At some point, everyone learns that a CPU has a variable number of cores inside, and that number influences its performance. The next natural impulse is to find out how many cores your CPU has.
The good news is, figuring that out is extremely easy in Windows 10.
Simply tap the Windows key (or click on the Start menu button), then begin typing the word “system.” The top match should be “System” or “System Information.” Either will work, so hit the Enter key or click on that result, and a window will appear that lists your PC’s hardware information—including the name of your processor and the number of cores that it has.
Alternatively, you can press Ctrl + Shift + Esc to bring up the Task Manager window, then click on the Performance tab (second from the left). At the top right, you’ll see the name of your processor and the number of cores that it has. You’ll also see a nifty graph showing your CPU’s utilization in real time. Underneath the graph will be more detailed stats, like the base clock speed, cores, and logical processors (more commonly known as “threads”).
That’s all you have to do to find out your core count. To understand how powerful your CPU actually is, you’ll need to dig a little deeper.
Bigger isn’t always better
For the most part, core count is just one clue about CPU performance. Processor frequency (aka clock speed), multithreading, microarchitecture generation, the type of CPU (desktop or mobile), and software optimization also play a role.
If you want, you can dive into most of those details by looking up your processor’s specs on the Intel Ark website or AMD’s processor specification website, which provide the full rundown on Intel and AMD’s processors, respectively. But the easier way to tell how well your processor stacks up against others is to simply look up benchmark results for the things you do regularly: office work, gaming, video encoding, etc.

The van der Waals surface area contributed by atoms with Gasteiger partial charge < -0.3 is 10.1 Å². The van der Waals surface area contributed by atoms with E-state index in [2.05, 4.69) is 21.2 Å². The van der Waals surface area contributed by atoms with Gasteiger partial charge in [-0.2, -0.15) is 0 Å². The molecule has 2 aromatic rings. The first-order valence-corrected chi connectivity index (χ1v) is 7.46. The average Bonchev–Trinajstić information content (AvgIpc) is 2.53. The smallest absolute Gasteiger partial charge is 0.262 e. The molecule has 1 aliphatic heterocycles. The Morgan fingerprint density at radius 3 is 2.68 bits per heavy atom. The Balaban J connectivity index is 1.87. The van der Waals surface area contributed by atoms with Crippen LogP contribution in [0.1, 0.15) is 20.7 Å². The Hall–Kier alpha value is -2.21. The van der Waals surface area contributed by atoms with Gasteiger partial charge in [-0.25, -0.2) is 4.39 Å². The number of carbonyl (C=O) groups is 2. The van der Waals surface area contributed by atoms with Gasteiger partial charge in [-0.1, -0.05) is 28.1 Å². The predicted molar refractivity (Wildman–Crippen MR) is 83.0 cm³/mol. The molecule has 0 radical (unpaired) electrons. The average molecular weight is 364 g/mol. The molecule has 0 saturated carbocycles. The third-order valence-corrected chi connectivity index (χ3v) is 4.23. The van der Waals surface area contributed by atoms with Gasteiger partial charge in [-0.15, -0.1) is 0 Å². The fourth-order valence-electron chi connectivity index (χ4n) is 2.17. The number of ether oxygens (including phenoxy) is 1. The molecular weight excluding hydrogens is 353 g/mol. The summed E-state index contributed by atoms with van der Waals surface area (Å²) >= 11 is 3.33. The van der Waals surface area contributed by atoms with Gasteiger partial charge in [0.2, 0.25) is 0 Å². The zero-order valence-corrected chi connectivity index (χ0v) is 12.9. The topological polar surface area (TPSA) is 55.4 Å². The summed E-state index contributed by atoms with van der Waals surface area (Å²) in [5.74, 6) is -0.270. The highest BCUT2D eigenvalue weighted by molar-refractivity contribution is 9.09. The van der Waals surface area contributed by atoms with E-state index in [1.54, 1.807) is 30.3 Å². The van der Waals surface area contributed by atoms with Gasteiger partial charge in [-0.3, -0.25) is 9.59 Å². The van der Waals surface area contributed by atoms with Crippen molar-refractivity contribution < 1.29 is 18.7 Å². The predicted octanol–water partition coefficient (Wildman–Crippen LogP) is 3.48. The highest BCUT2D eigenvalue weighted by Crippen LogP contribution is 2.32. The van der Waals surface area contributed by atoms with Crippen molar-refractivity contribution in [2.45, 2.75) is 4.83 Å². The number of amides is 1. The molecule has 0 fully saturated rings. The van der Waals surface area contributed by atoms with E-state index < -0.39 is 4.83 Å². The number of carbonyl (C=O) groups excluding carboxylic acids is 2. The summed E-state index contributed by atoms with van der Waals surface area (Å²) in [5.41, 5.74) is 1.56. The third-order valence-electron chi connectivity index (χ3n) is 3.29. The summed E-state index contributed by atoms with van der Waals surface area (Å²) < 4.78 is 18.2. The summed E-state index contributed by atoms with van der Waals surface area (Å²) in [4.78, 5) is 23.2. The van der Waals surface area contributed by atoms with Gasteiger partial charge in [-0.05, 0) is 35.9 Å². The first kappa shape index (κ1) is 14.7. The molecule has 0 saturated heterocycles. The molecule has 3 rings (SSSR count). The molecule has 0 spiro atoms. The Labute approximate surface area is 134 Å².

Generally the newer the processor, the more efficient and more powerful it is, but not all generations make huge leaps in performance over previous ones. Looking up actual test results makes it clearer what you’re getting between gens. You may find that you don’t need to upgrade —or conversely, moving to a lower core count CPU from the newest generation will still give your PC a gigantic boost.
The same applies to competing CPUs from the same time period. You might expect a top-tier part with fewer cores to underperform a rival maker’s best chip, but that’s not necessarily the case. Sometimes they end up being in the same ballpark, making the choice more about cost, availability, and the specific programs and games you’ll spend time in. So too for thread count, or a CPU’s capacity to handle multiple processes at the same time. CPUs with higher thread counts are just better multitaskers, and that only matters when you regularly do multithreaded work. Even when that’s the case, still be aware that microarchitecture generation still plays a more dominant role in CPU performance.
In summary: Core count isn’t everything, nor thread count, nor even the age of those cores and threads. It’s more nuanced than that. More importantly, if you have no complaints about your PC when using it, then you have no need for an upgrade or change.